Railyard Apothecary

RAILYARD APOTHECARY

Year Founded: 2015

Years of Employee Ownership: 2

Headquarters: Burlington, VT

Employees: 6 member owners + 2 employees

Revenue: $300,000/year

Business: Herbs and Tinctures

In 2015, the Railyard Apothecary set up as a volunteer-run local herb shop in the Independent Block building on South Champlain Street, adjacent to Vermont Rail’s lakeside rail yard. Only a couple of years later, the apothecary incorporated as a nonprofit organization before ultimately joining forces with the Burlington Herb Clinic as a worker-owned cooperative.

Through each of its iterations, Railyard clinical herbalist Nick Cavanaugh says the apothecary has always been committed to cooperation as a management principle.

“The whole business has basically had pretty collaborative, community aspects to it since the beginning in terms of just having many stakeholders involved who were sort of equally invested in the business,” Cavanaugh explained.

Now functioning in unison with the herb clinic, Railyard Apothecary is a team of six member owners and two employees. The apothecary offers a wide variety of local and imported herbs for purchase while the clinic is available for personalized care from one of the clinic’s professionally-trained herbalists.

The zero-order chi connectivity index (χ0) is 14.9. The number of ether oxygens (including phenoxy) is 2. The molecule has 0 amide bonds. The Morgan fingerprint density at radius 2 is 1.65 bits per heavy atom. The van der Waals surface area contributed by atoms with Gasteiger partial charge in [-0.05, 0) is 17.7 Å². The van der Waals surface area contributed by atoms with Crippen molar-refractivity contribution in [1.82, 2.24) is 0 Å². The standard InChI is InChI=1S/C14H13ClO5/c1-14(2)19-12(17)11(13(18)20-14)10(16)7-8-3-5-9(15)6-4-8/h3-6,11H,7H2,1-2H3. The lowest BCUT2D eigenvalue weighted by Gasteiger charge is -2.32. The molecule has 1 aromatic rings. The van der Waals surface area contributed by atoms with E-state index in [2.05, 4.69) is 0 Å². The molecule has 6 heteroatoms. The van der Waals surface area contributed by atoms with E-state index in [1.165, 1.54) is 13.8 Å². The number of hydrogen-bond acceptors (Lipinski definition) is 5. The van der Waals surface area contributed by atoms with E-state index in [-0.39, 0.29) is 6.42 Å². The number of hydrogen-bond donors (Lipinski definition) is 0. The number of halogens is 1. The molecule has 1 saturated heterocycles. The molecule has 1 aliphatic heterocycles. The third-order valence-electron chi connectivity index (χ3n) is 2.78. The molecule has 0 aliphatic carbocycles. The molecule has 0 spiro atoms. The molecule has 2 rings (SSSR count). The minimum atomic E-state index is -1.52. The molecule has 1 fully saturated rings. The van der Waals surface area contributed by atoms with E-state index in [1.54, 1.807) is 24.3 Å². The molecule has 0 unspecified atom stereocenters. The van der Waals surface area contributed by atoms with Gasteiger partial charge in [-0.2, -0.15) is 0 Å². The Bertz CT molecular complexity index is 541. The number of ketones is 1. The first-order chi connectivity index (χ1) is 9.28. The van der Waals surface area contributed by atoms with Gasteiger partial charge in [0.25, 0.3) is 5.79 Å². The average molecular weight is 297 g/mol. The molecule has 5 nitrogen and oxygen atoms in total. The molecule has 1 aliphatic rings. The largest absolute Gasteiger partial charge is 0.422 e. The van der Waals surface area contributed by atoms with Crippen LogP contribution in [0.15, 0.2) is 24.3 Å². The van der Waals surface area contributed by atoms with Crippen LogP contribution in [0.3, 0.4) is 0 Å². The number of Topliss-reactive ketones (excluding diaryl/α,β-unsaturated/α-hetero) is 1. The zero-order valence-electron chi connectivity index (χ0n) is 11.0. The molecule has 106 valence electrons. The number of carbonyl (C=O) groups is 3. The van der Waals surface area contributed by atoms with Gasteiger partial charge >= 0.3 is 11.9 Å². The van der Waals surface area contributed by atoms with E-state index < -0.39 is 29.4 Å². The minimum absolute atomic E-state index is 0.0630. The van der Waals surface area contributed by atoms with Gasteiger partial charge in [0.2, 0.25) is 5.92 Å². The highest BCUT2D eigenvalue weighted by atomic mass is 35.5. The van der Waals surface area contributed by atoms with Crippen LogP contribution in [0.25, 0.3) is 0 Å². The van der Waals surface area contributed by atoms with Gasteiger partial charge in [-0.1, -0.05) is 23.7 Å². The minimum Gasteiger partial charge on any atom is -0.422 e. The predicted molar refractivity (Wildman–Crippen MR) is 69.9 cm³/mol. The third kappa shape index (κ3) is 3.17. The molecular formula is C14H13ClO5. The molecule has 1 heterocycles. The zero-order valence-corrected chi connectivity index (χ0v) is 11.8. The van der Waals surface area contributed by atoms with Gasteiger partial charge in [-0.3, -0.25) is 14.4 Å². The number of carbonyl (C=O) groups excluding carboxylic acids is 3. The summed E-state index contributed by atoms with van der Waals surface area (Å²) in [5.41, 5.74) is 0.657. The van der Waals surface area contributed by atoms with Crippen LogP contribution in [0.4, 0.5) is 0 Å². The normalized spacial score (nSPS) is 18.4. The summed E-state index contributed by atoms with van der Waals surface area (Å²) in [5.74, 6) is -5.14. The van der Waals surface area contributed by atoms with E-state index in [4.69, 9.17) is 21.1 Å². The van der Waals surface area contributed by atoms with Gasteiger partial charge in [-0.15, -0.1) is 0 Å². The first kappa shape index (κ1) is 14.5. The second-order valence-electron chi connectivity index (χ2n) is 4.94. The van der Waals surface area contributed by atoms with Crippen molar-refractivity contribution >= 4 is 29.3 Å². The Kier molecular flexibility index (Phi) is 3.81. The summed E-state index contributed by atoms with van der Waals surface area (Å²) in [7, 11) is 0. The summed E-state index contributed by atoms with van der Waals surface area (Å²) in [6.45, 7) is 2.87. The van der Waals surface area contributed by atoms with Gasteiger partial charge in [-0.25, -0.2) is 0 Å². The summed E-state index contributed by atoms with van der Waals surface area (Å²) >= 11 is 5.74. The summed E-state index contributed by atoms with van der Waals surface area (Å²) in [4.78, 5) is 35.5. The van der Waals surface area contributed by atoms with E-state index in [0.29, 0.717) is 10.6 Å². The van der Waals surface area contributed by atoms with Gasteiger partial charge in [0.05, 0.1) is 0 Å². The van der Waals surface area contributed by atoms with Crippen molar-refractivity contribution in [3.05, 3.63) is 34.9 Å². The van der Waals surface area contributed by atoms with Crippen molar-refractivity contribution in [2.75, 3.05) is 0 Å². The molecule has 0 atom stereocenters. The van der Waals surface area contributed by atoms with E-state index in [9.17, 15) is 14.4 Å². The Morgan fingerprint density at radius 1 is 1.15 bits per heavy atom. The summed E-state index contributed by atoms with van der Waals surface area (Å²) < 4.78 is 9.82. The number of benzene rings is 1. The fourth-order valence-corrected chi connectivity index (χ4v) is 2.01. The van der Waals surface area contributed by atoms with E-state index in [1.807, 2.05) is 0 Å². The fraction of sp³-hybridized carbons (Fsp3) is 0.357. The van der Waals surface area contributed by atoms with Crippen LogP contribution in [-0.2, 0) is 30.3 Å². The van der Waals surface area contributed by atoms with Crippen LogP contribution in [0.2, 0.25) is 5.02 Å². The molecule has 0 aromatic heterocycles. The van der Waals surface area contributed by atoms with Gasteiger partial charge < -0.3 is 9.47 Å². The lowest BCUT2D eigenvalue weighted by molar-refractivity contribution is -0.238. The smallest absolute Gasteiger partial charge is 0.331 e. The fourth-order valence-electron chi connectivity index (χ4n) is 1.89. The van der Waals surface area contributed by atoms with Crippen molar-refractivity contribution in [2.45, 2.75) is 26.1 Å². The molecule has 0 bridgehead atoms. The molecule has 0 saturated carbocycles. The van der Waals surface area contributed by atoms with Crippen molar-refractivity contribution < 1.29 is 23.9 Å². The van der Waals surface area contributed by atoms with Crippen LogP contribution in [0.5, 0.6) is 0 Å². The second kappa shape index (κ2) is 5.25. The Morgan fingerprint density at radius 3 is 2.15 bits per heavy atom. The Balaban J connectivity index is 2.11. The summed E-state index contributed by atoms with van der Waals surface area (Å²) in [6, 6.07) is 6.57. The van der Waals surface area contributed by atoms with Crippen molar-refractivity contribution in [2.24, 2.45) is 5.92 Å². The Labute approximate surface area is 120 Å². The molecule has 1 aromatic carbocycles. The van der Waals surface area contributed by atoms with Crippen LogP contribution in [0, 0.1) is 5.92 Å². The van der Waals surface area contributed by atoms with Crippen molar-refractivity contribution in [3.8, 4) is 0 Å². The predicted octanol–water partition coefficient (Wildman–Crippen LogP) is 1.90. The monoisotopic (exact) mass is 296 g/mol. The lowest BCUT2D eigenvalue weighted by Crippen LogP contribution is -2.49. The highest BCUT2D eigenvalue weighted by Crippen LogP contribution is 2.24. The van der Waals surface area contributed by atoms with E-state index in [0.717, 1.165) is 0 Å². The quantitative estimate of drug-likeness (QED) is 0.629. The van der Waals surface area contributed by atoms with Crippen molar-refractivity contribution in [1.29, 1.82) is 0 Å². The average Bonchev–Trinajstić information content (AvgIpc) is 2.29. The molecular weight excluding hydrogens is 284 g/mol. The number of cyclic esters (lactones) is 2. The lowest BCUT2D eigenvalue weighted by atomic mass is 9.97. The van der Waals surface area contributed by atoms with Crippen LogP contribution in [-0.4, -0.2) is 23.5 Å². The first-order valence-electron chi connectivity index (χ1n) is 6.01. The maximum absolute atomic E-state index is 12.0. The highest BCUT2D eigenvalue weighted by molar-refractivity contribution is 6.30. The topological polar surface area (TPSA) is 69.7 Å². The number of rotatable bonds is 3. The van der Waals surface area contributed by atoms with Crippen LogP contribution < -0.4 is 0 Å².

For Cavanaugh, the worker co-op structure is an extension of the apothecary’s philosophy: “We’re all about connecting people with the natural world through plants, and I think we just try to mirror the natural world and nature’s way of doing things. So the way we run the business as well--being a cooperative and making decisions cooperatively--just seems to align with that.”

While running the business has not been without challenges--particularly in regards to bookkeeping processes--Cavanaugh said the team cherishes the opportunity to benefit the broader community both through its services and through its cooperative business structure.

“I think the nature of our work is really community-oriented, and it just feels good that in our business structure it reflects that value of community,” he explained. “Being able to do things together and feel like we’re all invested in a similar way feels really good and it feels good that we’re building an institution that’s sort of like a community thing more than just one individual person’s thing.”